Syrian-American musicians raise voices as homeland suffers

DETROIT (AP) — When Samer Saem Eldahr finished university, he was ready to spread his wings and start his career. He planned a month away from home to discover and pursue his craft.

It’s a similar story to many college graduates, with a notable exception: There would be no realistic option to return from Lebanon to his home in Aleppo, Syria, which was descending into war. He left behind his music and art studio containing most of his equipment and paintings.

Five years on, Eldahr has been rebuilding his life and art as a permanent U.S. resident, living in Minneapolis with his wife and a child on the way. Under the name Hello Psychaleppo , he recently completed an album and is playing shows, including one Friday at the Arab American National Museum in the Detroit suburb of Dearborn.

Hello Psychaleppo is among several Syrian-American acts on the road, sharing music and messages about their homeland as the conflict rages on. The Arab museum on Monday will host Amplify Peace, a national tour presented by the Syrian American Medical Society. The concert, which aims to raise money for Syrian relief efforts, includes rapper/poet Omar Offendum, funk and soul outfit Bassel & The Supernaturals and others.

Eldahr combines styles just as he does worlds. He describes his sound as “electro-tarab,” blending electronic music with the ethos of “tarab,” an Arabic word describing music’s emotional, ecstatic effect often associated with traditional artistic forms.

“I tried my best to separate those two worlds, my music and life … but a certain point they do meet,” he said.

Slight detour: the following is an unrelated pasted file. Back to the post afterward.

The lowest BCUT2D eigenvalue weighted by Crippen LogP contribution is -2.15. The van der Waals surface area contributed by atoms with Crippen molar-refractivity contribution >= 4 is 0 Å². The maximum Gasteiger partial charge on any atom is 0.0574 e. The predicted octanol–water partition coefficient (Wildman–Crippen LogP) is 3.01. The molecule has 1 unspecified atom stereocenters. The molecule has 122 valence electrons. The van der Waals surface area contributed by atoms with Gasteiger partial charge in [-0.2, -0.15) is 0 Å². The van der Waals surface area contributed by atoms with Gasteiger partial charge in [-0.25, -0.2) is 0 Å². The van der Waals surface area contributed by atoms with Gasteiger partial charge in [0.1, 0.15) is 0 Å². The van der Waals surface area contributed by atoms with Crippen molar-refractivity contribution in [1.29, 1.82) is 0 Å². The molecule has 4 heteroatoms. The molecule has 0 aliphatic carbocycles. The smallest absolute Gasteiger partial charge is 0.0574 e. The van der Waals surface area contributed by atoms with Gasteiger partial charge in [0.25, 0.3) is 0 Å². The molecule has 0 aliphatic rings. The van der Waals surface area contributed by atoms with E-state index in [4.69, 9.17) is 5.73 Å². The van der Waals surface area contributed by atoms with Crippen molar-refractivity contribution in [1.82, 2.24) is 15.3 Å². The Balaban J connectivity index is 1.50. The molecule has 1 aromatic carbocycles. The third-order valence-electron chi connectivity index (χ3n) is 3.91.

While he describes his art as expressionistic, he believes it incorporates “a certain sentiment of longing.” It’s a theme within his album, “Toyour,” inspired by a book called “The Conference of the Birds” by 12th century Sufi poet Farid ud-Din Attar.

“Birds symbolize lots of stuff — freedom of expression, freedom of movement,” he said. “I believe that kind of relates to our destiny as Syrians. … We have big questions right now.”

In performance, he uses synthesizers, not traditional Arab instruments, but manipulates them to provide the “microtones” — pitches between those found in Western scales and common in Middle Eastern music — by using an effects machine called a “talk box.”

“I’m trying to find the link between our music memory back home and the new modern tools and what can adapt,” he said.

Bassel Almadani is a first-generation Syrian-American, born and raised in Ohio and now living in Chicago. The Bassel & The Supernaturals frontman helped organize the Amplify Peace tour, whose other stops have included Chicago, Cleveland, Washington, D.C., and New York. He wanted to support the medical society, which he said is doing “substantial” humanitarian work and can help rebuild Syria’s infrastructure.

For Almadani, the war has hit home: A cousin died on a bus a militant fired upon and many relatives have lost their homes. The conflict also has drawn him closer to his heritage: His band has a new song called “Aleppo,” a soulful celebration of his ancestral homeland. He’s proud of the 5,000-year-old city, once a cultural and artistic center with many kinds of musical influences.

“Our music is very multi-faceted,” he said. “It’s just like my own identity is a blend of my Syrian heritage and my Midwestern roots.”

Offendum , a Syrian who was born in Saudi Arabia and came to the U.S. in the mid-1980s as a young boy, also feels deeply connected to his parents’ birthplace. However, he said, the crisis should concern everybody: Some 5 million Syrians have fled their homeland since conflict there erupted in 2011, including his relatives. On his new song, “Years,” he intones, “Speaking about my people and what six years cost them/Syrian bodies strewn ashore/families who’ve lost them.”

“This is the world’s problem, it’s not just a Syrian problem,” he said, adding that the tour aims to connect cultures and he’s proud to be “using hip-hop, rock-and-roll and even traditional music to bridge that gap, make it more relatable for people — more real.”

Hello Psychaleppo’s Eldahr knows art can only go so far to help Syria. Still, he’s proud to represent it and raise awareness of a place to which he longs to return.

“I believe artists … want to reach places that people don’t reach,” he said. “Sometimes, we just dream big.”


Karoub is a member of The Associated Press’ race and ethnicity team. Follow him on Twitter at and find more of his work at .


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